FCC Chairman Michael Powell backed up his talk that he would be taking the agency in a more deregulatory direction than his predecessor Bill Kennard. Last week, he approved 32 radio deals involving 62 stations that Kennard had flagged for fear that they would result in too much radio consolidation in the 26 affected markets. Powell said he acted because the review process had hung up the sales in the FCC bureaucracy too long: "I do not believe the public interest is served by inaction."
Reading between the lines reveals that Powell has little patience for a process that puts the FCC in the trust-busting business. Having served earlier at the Justice Department, he knows that other government agencies are charged with that duty and far more capable of executing it. The FCC's market-concentration review process is still in place-10 deals are still snagged on it, in fact-but the betting here is that it will last about as long as Monmouth did in the NCAA tourney.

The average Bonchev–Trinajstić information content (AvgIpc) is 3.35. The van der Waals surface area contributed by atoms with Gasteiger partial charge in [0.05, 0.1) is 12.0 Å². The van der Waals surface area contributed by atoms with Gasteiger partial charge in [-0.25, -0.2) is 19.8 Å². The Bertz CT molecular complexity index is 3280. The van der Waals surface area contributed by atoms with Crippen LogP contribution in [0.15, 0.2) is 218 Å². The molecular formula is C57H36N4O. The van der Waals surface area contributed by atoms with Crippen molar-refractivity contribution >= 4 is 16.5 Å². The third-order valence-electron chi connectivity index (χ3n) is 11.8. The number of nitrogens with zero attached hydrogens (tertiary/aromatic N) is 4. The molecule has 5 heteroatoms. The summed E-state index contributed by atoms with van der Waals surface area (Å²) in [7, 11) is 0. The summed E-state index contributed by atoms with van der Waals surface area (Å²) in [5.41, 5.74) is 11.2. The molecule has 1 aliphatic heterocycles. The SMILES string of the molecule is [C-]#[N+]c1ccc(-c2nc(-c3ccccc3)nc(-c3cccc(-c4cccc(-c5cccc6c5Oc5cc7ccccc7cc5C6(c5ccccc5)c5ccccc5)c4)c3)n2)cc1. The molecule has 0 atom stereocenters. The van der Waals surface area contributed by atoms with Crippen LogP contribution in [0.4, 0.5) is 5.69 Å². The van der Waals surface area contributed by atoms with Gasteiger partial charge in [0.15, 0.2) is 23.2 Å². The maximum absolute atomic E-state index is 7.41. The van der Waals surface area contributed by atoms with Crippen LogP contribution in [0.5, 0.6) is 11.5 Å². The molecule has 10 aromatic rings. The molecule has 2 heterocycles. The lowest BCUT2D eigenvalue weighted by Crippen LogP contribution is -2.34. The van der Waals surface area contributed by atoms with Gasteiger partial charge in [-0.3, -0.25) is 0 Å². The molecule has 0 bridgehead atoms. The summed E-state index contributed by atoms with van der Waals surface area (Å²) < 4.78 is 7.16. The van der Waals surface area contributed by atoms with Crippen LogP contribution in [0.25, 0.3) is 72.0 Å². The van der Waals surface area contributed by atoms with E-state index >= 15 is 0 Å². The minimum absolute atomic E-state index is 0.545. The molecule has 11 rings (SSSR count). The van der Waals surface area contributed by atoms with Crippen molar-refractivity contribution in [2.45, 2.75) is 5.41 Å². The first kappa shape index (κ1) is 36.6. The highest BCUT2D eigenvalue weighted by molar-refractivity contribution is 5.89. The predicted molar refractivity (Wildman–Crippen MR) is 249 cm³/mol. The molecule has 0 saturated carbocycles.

Powell's action must be discouraging to the broadcast-network affiliates who have been running around Washington decrying the power of the networks. The affiliates are hoping that their complaints will give them a little more leverage in their negotiations with the networks and discourage Powell from relaxing the broadcast ownership cap, which would allow the networks to muscle up by acquiring still more stations.
Powell is the real deal. The burden of proof is on those who want to keep regulations in place-ownership or otherwise. And that burden is a heavy one.